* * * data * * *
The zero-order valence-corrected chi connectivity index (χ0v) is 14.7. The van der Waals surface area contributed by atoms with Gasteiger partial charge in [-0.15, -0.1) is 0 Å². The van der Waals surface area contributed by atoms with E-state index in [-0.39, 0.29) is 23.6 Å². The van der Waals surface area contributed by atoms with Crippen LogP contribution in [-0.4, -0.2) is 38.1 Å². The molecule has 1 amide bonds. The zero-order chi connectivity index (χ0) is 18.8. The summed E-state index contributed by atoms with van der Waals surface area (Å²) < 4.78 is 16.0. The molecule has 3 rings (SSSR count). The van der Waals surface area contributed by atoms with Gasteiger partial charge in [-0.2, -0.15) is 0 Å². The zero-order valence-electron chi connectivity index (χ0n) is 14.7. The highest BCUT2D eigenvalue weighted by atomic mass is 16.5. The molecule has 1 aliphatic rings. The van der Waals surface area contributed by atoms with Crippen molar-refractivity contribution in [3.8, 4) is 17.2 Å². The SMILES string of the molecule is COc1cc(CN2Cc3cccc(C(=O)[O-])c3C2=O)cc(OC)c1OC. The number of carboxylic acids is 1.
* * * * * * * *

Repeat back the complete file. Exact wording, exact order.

The zero-order valence-corrected chi connectivity index (χ0v) is 14.7. The van der Waals surface area contributed by atoms with Gasteiger partial charge in [-0.15, -0.1) is 0 Å². The van der Waals surface area contributed by atoms with E-state index in [-0.39, 0.29) is 23.6 Å². The van der Waals surface area contributed by atoms with Crippen LogP contribution in [-0.4, -0.2) is 38.1 Å². The molecule has 1 amide bonds. The zero-order chi connectivity index (χ0) is 18.8. The summed E-state index contributed by atoms with van der Waals surface area (Å²) < 4.78 is 16.0. The molecule has 3 rings (SSSR count). The van der Waals surface area contributed by atoms with Gasteiger partial charge in [-0.2, -0.15) is 0 Å². The zero-order valence-electron chi connectivity index (χ0n) is 14.7. The highest BCUT2D eigenvalue weighted by atomic mass is 16.5. The molecule has 1 aliphatic rings. The van der Waals surface area contributed by atoms with Crippen molar-refractivity contribution in [3.8, 4) is 17.2 Å². The SMILES string of the molecule is COc1cc(CN2Cc3cccc(C(=O)[O-])c3C2=O)cc(OC)c1OC. The number of carboxylic acids is 1.